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Soc. Sci. 2018, 7(7), 101;

The Dynamics of Online Activities and Its Impact on Well-Being in Urban China

Manchester Urban Institute, The University of Manchester, Manchester M13 9PL, UK
Received: 24 May 2018 / Revised: 15 June 2018 / Accepted: 19 June 2018 / Published: 25 June 2018
(This article belongs to the Section Community and Urban Sociology)
Full-Text   |   PDF [276 KB, uploaded 25 June 2018]


Using data from the China Family Panel Studies, this study examines the socioeconomic characteristics of Internet users, as well as the relationships between the dynamics of different forms of online activities and the subjective well-being of urbanites and rural migrants in urban China. The study finds that online behavior may clearly reflect differences in individuals’ personal traits and socioeconomic positions. Patterns of the association between online activities and subjective well-being tend to differ among rural migrants and urbanites, especially in terms of depression. A difference-in-differences model is employed to estimate the impact of intensified engagement in online activities on depression and life satisfaction from 2010 to 2016. The results show that individuals who exhibited increased frequency of online entertainment appeared to be less depressed and more satisfied with their lives. Spending more time on online social networking has a similar impact on rural migrants, but not on urbanites. These findings suggest that the rapid development of urban China’s online community has important implications for residents’ subjective well-being. View Full-Text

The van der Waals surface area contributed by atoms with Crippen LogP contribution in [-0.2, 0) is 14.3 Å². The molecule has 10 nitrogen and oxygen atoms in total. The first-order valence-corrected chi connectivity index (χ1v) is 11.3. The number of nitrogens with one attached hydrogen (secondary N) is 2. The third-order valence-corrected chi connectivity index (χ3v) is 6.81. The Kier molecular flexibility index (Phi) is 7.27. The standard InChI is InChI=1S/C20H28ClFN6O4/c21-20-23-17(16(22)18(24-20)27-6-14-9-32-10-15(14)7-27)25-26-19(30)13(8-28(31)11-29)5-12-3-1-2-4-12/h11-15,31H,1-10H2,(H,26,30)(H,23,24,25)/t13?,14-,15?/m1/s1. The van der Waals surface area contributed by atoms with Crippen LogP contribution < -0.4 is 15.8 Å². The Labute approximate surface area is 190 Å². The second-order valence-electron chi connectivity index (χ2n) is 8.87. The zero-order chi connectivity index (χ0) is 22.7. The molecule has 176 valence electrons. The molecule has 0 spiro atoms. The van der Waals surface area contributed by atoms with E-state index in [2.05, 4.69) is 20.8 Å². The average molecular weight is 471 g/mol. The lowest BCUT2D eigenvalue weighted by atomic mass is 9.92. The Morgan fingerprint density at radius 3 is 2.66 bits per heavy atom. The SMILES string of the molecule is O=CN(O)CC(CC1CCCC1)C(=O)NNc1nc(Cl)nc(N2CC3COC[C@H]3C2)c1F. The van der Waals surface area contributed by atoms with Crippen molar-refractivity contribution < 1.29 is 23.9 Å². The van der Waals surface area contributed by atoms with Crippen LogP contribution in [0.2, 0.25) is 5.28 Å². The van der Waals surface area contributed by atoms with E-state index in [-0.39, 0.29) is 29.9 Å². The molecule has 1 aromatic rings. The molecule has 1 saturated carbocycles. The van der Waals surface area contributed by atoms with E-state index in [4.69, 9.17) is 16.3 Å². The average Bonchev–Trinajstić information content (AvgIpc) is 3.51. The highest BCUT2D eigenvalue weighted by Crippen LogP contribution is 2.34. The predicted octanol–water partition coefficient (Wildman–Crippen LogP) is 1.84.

Keywords: China; Internet; well-being; hukou; migrant China; Internet; well-being; hukou; migrant
This is an open access article distributed under the Creative Commons Attribution License which permits unrestricted use, distribution, and reproduction in any medium, provided the original work is properly cited (CC BY 4.0).

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Huang, Y. The Dynamics of Online Activities and Its Impact on Well-Being in Urban China. Soc. Sci. 2018, 7, 101.

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